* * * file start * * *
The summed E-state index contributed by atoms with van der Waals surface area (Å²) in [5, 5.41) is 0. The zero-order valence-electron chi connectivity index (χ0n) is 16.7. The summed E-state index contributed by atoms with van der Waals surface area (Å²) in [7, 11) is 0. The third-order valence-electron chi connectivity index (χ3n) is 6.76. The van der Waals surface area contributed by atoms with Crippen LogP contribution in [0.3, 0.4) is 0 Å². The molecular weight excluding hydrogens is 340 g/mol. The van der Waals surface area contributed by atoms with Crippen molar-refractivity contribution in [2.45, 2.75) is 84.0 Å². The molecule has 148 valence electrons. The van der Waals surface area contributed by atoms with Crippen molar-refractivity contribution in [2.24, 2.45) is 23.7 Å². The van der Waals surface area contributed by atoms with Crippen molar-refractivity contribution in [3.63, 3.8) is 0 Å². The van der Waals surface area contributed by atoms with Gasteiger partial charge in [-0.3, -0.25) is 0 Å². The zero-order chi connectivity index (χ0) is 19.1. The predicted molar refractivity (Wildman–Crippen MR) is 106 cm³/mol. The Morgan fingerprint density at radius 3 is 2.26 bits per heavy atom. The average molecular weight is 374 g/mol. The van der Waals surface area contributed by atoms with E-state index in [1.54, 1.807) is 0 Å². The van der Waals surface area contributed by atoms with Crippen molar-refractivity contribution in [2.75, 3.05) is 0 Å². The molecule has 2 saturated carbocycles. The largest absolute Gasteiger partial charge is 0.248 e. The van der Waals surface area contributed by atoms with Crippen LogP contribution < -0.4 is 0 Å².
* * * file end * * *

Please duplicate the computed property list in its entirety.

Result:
The summed E-state index contributed by atoms with van der Waals surface area (Å²) in [5, 5.41) is 0. The zero-order valence-electron chi connectivity index (χ0n) is 16.7. The summed E-state index contributed by atoms with van der Waals surface area (Å²) in [7, 11) is 0. The third-order valence-electron chi connectivity index (χ3n) is 6.76. The van der Waals surface area contributed by atoms with Crippen LogP contribution in [0.3, 0.4) is 0 Å². The molecular weight excluding hydrogens is 340 g/mol. The van der Waals surface area contributed by atoms with Crippen molar-refractivity contribution in [2.45, 2.75) is 84.0 Å². The molecule has 148 valence electrons. The van der Waals surface area contributed by atoms with Crippen molar-refractivity contribution in [2.24, 2.45) is 23.7 Å². The van der Waals surface area contributed by atoms with Crippen molar-refractivity contribution in [3.63, 3.8) is 0 Å². The van der Waals surface area contributed by atoms with Gasteiger partial charge in [-0.3, -0.25) is 0 Å². The zero-order chi connectivity index (χ0) is 19.1. The predicted molar refractivity (Wildman–Crippen MR) is 106 cm³/mol. The Morgan fingerprint density at radius 3 is 2.26 bits per heavy atom. The average molecular weight is 374 g/mol. The van der Waals surface area contributed by atoms with E-state index in [1.54, 1.807) is 0 Å². The van der Waals surface area contributed by atoms with Crippen molar-refractivity contribution in [2.75, 3.05) is 0 Å². The molecule has 2 saturated carbocycles. The largest absolute Gasteiger partial charge is 0.248 e. The van der Waals surface area contributed by atoms with Crippen LogP contribution < -0.4 is 0 Å².